Chu Chi Tunnels and City Tour
Ho Chi Minh City Travel Blog› entry 14 of 24 › view all entries
The honking started again around 4:30am... not sure where all these motorcyclists are going. (But you need to give them props for their amazing ability on their bikes - we saw bikes with families of four balancing on them, men on bikes carrying ladders, huge loads of produce, etc.). Then, strangely enough, weird music started blaring from the park around 5:30 am. It's good our room was far up and set away from the street - or else it would have been unbearable. Since I was already up, I peeked out and saw men practicing tai chi at the park. perhaps the music is for the tai chi???
At breakfast (simple toasted baguette and egg) I met an Australian family on holiday - very sweet. The little girl was only 5 and super articulate and masterful with her fork and knife.
Promptly at 8am our guide (Anh) showed up to get us. We drove out to the Chu Chi Tunnels - about an hour or so away. During the ride Anh told us about the "American War" from the Vietnamese perspective. The man literally teared up as he was telling us. Admittedly, as Americans, it was a tad awkward. I can certainly understand their perspective, but when you've been raised with one version of the history; it is strange to then be confronted with an entirely different version. Don't get me wrong - I don't think Anh was purposely trying to make us feel bad - but he had immense pride in Vietnam, particularly Saigon, that it was almost palpable.
When we got to the tunnels, we saw a propaganda film about the "heroes" who killed Americans. (awkward again) Then Anh explained to us how the villagers and guerillas lived in these tiny tunnels. It's almost unbelievable ... A man demonstrated on how they would hide in some of the escape holes when chased - it's certainly not for anyone with claustrophobia.
We also saw a variety of booby traps - quite deadly and cruel. Here, Anh seemed a bit embarrassed and apologetically said these were necessary in times of war. They were rather horrific...then we were led to an area where we could shoot guns. Anh suggested we shoot the AK47's. (10 bullets for 200,000 VDN) A and I each shot 5 times - the kickback and noise are quite shocking.
When driving back into the city, we saw a bunch of highschoolers heading home for lunch. Anh explained high school girls still dress in long white dresses and trousers - sort of the graceful, iconic image that I had of Vietnam.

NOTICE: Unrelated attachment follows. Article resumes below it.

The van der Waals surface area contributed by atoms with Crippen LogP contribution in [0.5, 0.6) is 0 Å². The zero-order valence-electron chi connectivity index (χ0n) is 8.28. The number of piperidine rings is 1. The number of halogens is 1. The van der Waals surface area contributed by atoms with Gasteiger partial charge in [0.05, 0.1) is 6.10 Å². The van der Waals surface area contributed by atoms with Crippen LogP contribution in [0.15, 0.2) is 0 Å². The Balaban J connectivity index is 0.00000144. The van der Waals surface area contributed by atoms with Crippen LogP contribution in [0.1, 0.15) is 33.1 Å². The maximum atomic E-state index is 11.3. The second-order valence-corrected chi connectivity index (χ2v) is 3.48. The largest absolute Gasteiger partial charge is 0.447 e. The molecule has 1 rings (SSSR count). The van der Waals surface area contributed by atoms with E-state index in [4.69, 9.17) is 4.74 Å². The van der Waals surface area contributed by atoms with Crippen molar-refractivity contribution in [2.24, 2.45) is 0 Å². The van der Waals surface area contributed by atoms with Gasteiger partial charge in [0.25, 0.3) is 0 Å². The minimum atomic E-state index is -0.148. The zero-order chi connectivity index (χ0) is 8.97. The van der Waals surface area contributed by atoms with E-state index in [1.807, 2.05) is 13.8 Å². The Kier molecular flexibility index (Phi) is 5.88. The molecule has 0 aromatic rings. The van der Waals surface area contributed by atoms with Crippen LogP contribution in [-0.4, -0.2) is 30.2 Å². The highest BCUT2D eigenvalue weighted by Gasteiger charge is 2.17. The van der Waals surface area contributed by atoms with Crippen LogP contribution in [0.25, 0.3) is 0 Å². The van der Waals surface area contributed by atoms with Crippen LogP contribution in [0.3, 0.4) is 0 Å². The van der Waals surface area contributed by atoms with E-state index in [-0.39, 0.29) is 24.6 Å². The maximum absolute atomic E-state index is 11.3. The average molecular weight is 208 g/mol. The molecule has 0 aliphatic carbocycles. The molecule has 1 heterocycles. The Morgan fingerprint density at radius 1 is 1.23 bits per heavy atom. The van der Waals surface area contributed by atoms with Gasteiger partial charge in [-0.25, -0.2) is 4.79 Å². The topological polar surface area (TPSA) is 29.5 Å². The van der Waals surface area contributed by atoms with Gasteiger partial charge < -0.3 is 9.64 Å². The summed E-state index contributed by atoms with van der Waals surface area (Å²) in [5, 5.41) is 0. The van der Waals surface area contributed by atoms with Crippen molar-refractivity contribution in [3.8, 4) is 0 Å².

For lunch, Anh said he would take us to a local place, a famous pho place called Pho Le in Chinatown. It was definitely better than the pho we had yesterday. yum! I also had my first soursop (a kind of fruit) drink. V had recommended it, and she was right! It was quite delish.
Our next stop was Thien Hau (Lady Temple) - a Chinese temple paying special homage to a lady of the sea who protected sailors and boats (for the Chinese who travelled here across the ocean). The top of the temple had beautiful and colorful ceramic figures crafted by Hue artisans - each of which were unique and hand-crafted.
We then went to the War Remnants Museum - mostly photos of the war and examples of the type of weapons, vehicles, etc. used in the battles against the French and the Americans. The photos were terribly disturbing as any pictures of war and its victims would be. However I think the most affecting display was the Tiger Cells and the guillotine used on political prisoners. It's amazing how cruel mankind can be...
We were supposed to go to a lacquer factory but we opted to check out the Reunification Palace instead - it was the home of the former president Ngo Dinh Diem and on April 1975, it was where the N. Vietnamese tanks crashed through the gates and took over the building - symbolically representing the fall of Saigon.
We then drove by the Notre Dame Cathedral and Post Office for photo ops. And our tour was over for the day and while I was happy to learn so many new things, my ankle was now twice its normal size so I really needed a break. (never knew I was so frail...)
Dinner was a bit disappointing. We were both so tired and I couldn't trek very far, so we ate at (don't laugh), the Milwaukee Bar & Grill. It was a total tourist trap and pretty awful - at least my soursop milkshake was yummy. A had a burger with a fried egg on top - she never had it before - even at Fatburger in LA!